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This Is When it’s a Bad Idea to Trust Your Gut

January 24, 2016, 6:00 PM UTC
Kris Duggan of Betterworks
Kris Duggan of Betterworks
Photograph by Scott R. Kline

The Leadership Insider network is an online community where the most thoughtful and influential people in business contribute answers to timely questions about careers and leadership. Today’s answer to the question “How do you make tough business decisions? is by Kris Duggan, CEO of BetterWorks.

When it comes to making tough business decisions, nothing beats experience. Today, the pace of disruption is at an all time high, which means companies need to be quick to adapt or they risk losing their business to a company that doesn’t even exists yet. Just look at what Uber has done to the entire taxi industry. As a result, only companies that can remain innovative — sometimes even disrupting their own technology will survive and thrive.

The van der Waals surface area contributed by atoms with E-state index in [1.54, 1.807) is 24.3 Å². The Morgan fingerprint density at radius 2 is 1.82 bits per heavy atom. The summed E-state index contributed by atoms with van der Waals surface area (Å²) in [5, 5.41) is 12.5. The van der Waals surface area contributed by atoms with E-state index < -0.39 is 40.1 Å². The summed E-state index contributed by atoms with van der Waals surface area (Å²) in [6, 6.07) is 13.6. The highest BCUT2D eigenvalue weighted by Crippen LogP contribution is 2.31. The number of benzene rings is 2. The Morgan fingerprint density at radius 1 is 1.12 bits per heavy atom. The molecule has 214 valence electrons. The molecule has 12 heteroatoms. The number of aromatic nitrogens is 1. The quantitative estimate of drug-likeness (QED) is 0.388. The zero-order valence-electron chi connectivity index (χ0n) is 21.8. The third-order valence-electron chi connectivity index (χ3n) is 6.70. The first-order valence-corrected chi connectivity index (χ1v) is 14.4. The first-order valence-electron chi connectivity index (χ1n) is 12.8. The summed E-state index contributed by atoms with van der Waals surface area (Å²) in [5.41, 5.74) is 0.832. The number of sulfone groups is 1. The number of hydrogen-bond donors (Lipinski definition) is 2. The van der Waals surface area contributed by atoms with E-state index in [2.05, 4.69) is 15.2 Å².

And so I believe the best approach to decision-making is duality, that is supported by organizational alignment. In other words, I approach making each tough decision by looking equally at the pros and cons, and how the resolution could impact the broader goals of the entire company. Here are three examples I’ve faced in recent years:

See also: It’s Critical You Do This When Making a Tough Decision

Go with your gut, but consider the facts
We’ve all had a ‘gut feeling’ about something, but we’re also working in a time when data can
be used to back up our decisions. Especially when it comes to hiring decisions, it’s important to have both a good gut feeling about the prospect, as well as their list of past results, references, and prior experiences. Leaning too hard on a gut decision—or data—might lead you astray.

Don’t lose sight of your long-term goal
The founder of LinkedIn (LNKD) once said, “If you’re not embarrassed by the first version of your product, you’ve launched too late.” Iterating quickly works in today’s explosive tech scene, but I’d argue that it has to be balanced with long-term goals. Taking a fail fast approach to get rid of potential long-term problems can work, but not if it derails you from meeting long-term company objectives.

Be decisive, but sleep on it
Worklife integration is vital, and has a direct impact on decision-making. While it’s important to be decisive, being tired or overworked will only lead to bad decisions. Balance your need for speed with some fresh air or time outside of the office. Don’t be afraid to sleep on it.